James Baker Backs Reinstating the Draft

The former secretary of state says it's unpopular but it would raise the stakes.


By Paul Bedard, Washington Whispers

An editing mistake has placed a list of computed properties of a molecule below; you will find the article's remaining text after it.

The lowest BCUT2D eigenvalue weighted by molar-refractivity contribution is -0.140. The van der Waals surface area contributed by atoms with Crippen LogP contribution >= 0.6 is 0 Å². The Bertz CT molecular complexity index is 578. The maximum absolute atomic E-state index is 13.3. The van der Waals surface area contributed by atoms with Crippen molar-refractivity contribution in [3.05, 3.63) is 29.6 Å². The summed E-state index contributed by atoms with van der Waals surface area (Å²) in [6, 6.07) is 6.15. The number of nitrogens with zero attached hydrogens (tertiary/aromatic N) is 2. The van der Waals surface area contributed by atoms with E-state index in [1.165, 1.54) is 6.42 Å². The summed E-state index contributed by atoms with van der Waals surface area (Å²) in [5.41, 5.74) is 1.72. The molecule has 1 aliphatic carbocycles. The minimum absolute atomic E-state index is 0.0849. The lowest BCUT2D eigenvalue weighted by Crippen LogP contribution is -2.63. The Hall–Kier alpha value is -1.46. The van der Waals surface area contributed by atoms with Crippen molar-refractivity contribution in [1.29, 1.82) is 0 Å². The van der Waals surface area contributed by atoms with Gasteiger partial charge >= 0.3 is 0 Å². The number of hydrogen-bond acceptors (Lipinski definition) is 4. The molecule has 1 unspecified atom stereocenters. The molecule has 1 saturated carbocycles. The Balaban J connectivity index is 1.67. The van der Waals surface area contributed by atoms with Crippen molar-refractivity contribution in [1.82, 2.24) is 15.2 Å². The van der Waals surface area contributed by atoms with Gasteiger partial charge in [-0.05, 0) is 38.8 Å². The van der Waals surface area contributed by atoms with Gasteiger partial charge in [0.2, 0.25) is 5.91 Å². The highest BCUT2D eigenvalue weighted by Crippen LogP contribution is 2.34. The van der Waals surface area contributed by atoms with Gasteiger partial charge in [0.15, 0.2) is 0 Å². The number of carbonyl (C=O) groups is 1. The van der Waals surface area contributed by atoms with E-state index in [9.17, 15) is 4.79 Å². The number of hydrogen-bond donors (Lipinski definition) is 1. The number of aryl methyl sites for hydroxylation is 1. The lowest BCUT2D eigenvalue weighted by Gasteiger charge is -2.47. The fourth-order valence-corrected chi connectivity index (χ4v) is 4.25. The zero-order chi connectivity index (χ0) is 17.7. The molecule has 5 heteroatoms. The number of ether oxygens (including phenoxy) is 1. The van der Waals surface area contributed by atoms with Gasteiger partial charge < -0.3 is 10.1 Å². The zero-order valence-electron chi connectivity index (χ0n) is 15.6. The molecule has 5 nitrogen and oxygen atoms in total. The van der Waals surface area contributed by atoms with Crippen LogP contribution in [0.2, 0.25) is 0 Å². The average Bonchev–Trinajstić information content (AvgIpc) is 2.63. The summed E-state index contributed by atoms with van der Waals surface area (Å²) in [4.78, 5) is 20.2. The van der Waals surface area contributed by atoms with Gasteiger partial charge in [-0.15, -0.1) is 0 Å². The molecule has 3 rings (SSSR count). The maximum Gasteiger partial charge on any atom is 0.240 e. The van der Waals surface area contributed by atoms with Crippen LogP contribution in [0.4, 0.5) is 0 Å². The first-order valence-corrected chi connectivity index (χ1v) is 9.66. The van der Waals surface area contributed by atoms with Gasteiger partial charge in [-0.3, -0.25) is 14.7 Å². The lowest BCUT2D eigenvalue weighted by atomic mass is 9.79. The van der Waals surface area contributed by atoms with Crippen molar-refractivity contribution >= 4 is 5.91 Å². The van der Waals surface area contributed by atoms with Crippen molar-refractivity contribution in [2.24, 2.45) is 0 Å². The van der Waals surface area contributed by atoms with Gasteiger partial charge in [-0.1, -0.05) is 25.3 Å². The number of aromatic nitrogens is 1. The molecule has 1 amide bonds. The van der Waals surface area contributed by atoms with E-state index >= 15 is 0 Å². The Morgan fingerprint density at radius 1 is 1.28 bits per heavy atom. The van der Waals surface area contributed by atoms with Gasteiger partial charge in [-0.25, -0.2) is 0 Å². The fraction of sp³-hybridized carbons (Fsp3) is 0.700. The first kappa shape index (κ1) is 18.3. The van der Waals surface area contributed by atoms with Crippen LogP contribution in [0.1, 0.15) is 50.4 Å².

Rep. Charlie Rangel, Congress's lone champion of reinstating the military draft, can count on another Korean War-era vet for support: Republican James Baker, a soldier in the Reagan and Bush administrations. Baker, secretary of state during the first Gulf War, visited a private girls' school in Virginia, where he was asked how to attract kids into some kind of service that gives them a stake in the country's future. "This is a very unpopular thing that I am about to say," he warned. "But one thing that makes it harder to go to war is to have a draft, because when you have a draft, then everybody's got a stake in it, and the costs of war are brought home much more vividly and vigorously to the American people. I think national service is a wonderful idea." But unlikely, he conceded: "You get killed if you support a draft, politically, but it sure would raise the stakes. Everybody would understand a lot better what we have at stake when we go to war."

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